Elsewhere, South Carolina’s Pawleys Island, a beach community roughly 75 miles (115 kilometers) up the coast from Charleston, was also hit hard. Power remained knocked out to at least half the island Saturday.

Eddie Wilder, who has been coming to Pawleys Island for more than six decades, said it was “insane” to see waves as high as 25 feet (7.6 meters) wash away a landmark pier near his home.

“We watched it hit the pier and saw the pier disappear,” he said. “We watched it crumble and and watched it float by with an American flag.”

Wilder’s house, located 30 feet (9 meters) above the shoreline, stayed dry inside.

Jose Cruz, 13, carries an empty Jerrycan through receding flood waters outside his house as his family heads out to look for supplies, three days after the passage of Hurricane Ian, in Fort Myers, Florida, Oct. 1, 2022. (AP Photo/Rebecca Blackwell)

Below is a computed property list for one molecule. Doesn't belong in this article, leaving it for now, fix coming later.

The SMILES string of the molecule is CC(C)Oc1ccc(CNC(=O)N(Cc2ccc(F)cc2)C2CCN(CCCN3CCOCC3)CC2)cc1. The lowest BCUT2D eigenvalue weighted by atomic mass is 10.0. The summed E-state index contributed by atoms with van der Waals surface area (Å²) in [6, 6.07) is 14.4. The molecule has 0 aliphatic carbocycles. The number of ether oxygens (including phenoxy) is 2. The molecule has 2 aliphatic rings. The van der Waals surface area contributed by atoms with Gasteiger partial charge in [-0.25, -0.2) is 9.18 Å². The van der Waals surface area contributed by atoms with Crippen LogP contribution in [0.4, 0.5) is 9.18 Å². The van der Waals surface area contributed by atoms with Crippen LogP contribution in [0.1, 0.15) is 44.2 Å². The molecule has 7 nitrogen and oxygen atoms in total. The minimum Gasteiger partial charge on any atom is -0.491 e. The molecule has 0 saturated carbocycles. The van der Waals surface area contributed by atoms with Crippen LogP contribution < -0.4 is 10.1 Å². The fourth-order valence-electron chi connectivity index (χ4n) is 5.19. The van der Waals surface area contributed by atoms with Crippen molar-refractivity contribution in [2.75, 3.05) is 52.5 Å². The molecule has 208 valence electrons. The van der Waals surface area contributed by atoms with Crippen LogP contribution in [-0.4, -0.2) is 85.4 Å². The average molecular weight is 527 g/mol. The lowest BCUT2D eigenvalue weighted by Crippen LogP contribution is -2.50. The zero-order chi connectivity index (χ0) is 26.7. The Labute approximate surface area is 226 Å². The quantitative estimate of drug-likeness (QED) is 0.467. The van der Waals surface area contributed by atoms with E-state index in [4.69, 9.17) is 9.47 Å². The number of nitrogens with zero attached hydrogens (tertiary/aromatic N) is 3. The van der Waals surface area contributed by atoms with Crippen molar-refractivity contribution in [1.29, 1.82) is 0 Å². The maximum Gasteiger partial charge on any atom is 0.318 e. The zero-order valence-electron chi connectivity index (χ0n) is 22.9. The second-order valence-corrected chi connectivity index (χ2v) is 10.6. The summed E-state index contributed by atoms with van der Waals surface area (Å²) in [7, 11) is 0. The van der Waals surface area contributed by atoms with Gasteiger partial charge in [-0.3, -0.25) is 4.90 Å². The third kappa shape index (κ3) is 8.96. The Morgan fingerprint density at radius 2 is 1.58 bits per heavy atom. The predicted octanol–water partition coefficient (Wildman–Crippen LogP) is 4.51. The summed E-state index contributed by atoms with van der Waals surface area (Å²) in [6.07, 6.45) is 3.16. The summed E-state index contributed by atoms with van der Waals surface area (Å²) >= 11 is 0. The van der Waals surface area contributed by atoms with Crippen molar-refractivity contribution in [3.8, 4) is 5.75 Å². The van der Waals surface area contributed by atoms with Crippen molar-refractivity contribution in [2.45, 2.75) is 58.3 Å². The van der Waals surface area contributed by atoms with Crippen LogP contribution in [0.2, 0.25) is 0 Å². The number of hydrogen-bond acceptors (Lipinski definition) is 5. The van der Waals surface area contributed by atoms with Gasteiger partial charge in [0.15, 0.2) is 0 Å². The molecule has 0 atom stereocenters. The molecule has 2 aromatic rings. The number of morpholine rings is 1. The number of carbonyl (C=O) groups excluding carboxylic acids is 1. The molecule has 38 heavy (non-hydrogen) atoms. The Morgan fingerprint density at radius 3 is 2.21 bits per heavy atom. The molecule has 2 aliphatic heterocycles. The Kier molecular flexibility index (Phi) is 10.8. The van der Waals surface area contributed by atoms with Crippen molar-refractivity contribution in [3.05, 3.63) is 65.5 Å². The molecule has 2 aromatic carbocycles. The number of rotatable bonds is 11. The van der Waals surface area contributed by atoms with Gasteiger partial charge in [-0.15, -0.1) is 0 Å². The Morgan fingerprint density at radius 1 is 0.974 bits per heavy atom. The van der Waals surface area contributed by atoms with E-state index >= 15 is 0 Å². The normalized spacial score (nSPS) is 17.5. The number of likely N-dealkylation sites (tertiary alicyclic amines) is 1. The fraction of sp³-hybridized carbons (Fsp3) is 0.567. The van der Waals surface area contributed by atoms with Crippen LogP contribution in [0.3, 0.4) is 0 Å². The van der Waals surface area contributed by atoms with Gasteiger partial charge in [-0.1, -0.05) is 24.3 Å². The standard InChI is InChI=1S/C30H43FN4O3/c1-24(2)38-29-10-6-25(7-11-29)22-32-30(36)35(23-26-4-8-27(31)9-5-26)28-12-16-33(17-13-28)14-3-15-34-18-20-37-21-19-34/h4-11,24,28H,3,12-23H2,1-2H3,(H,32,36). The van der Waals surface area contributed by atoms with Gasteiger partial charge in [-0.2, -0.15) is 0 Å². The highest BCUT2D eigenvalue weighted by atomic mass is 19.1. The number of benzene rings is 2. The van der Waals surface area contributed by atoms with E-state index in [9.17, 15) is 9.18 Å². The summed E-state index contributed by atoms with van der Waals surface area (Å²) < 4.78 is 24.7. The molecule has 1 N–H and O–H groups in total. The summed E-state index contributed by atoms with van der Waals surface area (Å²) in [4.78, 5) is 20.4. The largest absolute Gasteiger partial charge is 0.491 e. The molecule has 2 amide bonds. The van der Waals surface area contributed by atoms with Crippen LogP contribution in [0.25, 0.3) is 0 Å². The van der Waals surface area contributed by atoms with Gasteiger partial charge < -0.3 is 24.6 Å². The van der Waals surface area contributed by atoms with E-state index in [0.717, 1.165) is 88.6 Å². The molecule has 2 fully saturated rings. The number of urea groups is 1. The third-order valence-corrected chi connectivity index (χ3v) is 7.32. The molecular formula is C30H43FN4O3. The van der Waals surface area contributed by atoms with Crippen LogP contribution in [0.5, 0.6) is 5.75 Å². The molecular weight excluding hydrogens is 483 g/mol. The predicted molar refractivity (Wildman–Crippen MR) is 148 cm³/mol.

In North Carolina, the storm downed trees and power lines. Two of the four deaths in the state were from storm-related vehicle crashes, and the others involved a man who drowned when his truck plunged into a swamp and another killed by carbon monoxide poisoning from a generator in a garage.

At Port Sanibel Marina in Fort Myers, Florida, the storm surge pushed several boats and a dock onshore. Charter captain Ryan Kane said his vessel was so badly damaged that he was unable to use it to help rescue people, and now it will be a long time before he can take clients fishing again.

“There’s a hole in the hull. It took water in the motors. It took water in everything,” he said, adding: “You know, boats are supposed to be in the water, not in parking lots.”

Times of Israel staff contributed to this report.